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Let $A$ be a finite dimensional $\mathrm{C}^*$-algebra.

Suppose that $q$ is a projection and $$T:A\rightarrow A\otimes A$$ is a *-homomorphism.

Suppose we write:

$$T(q)=\sum_{j=1}^n q_j\otimes p_j.$$

What properties do the $q_j$ and $p_j$ have? Is there some presentation of $T(q)$ such that

  1. The $p_j$ and $q_j$ are projections?
  2. The $(p_j)$ are linearly independent projections.
  3. The $(p_j)$ and $(q_j)$ are linearly independent projections.
  4. The $(p_j)$ are (mutually) orthogonal projections $p_ip_j=\delta_{i,j}p_j$.
  5. The $(p_j)$ and $(q_j)$ are (mutually) orthogonal projections.

This is a question additional to this question.

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Already the answer to 1 is "no". Let $A=M_2(\mathbb C)$. You can see $A\otimes A$ canonically as $M_4(\mathbb C)$ where $a\otimes b=\begin{bmatrix} ab_{11}&ab_{12}\\ ab_{21}&ab_{22}\end{bmatrix}$. Let $T:A\to A\otimes A$ be given by $$ T\left(\begin{bmatrix} a_{11}&a_{12}\\ a_{21}&a_{22}\end{bmatrix} \right)=\begin{bmatrix} a_{11}&0&0&a_{12}\\ 0&0&0&0\\ 0&0&0&0\\ a_{21}&0&0&a_{22}\end{bmatrix}. $$ Now let $q=\tfrac12\,\begin{bmatrix} 1&1\\1&1\end{bmatrix}$. You can check in this answer that $T(q)$ cannot be written as a sum of tensors of positive elements, let alone projections.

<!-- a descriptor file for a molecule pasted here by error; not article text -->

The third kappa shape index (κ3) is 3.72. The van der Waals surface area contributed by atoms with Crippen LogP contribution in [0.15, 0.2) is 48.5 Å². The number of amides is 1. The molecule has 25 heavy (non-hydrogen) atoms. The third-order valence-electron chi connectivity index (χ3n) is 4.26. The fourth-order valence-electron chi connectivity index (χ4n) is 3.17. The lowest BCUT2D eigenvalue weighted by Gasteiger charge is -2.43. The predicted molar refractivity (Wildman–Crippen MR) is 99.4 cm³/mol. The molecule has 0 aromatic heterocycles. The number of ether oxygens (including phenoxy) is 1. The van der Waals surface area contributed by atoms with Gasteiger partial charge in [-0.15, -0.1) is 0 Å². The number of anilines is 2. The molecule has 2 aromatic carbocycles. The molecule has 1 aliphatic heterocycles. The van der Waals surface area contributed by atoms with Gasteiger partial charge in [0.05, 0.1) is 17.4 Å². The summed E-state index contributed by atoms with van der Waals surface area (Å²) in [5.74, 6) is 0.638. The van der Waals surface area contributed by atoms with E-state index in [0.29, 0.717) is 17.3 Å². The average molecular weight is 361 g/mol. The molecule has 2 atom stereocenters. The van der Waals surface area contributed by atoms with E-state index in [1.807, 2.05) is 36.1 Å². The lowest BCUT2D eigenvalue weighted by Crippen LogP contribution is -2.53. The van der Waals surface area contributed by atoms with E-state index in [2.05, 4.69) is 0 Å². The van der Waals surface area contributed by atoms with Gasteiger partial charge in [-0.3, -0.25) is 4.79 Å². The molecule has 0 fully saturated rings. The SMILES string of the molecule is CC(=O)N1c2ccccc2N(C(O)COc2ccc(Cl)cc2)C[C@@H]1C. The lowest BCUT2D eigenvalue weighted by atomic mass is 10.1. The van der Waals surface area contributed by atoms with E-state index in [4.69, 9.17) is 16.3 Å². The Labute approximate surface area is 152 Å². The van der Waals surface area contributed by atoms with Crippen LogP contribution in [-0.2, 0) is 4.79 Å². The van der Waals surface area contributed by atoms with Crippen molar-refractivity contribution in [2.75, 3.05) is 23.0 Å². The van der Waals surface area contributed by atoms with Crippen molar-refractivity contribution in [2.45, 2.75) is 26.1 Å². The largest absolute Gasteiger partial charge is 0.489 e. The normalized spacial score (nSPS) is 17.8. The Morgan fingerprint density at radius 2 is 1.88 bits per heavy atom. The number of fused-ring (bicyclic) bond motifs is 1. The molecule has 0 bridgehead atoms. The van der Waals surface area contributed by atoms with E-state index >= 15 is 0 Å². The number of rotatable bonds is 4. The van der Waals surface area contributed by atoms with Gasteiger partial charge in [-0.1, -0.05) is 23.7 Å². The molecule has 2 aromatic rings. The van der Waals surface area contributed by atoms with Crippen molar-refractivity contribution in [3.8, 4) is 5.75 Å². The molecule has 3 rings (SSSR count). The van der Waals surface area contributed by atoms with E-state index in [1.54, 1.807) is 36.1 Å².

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  • $\begingroup$ Oh dear I am an idiot and have wasted your time on that other question. Thank you. $\endgroup$ Nov 25 '19 at 17:38
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    $\begingroup$ You are welcome, and you are not an idiot. There is little that is obvious about tensor products. $\endgroup$ Nov 25 '19 at 18:20

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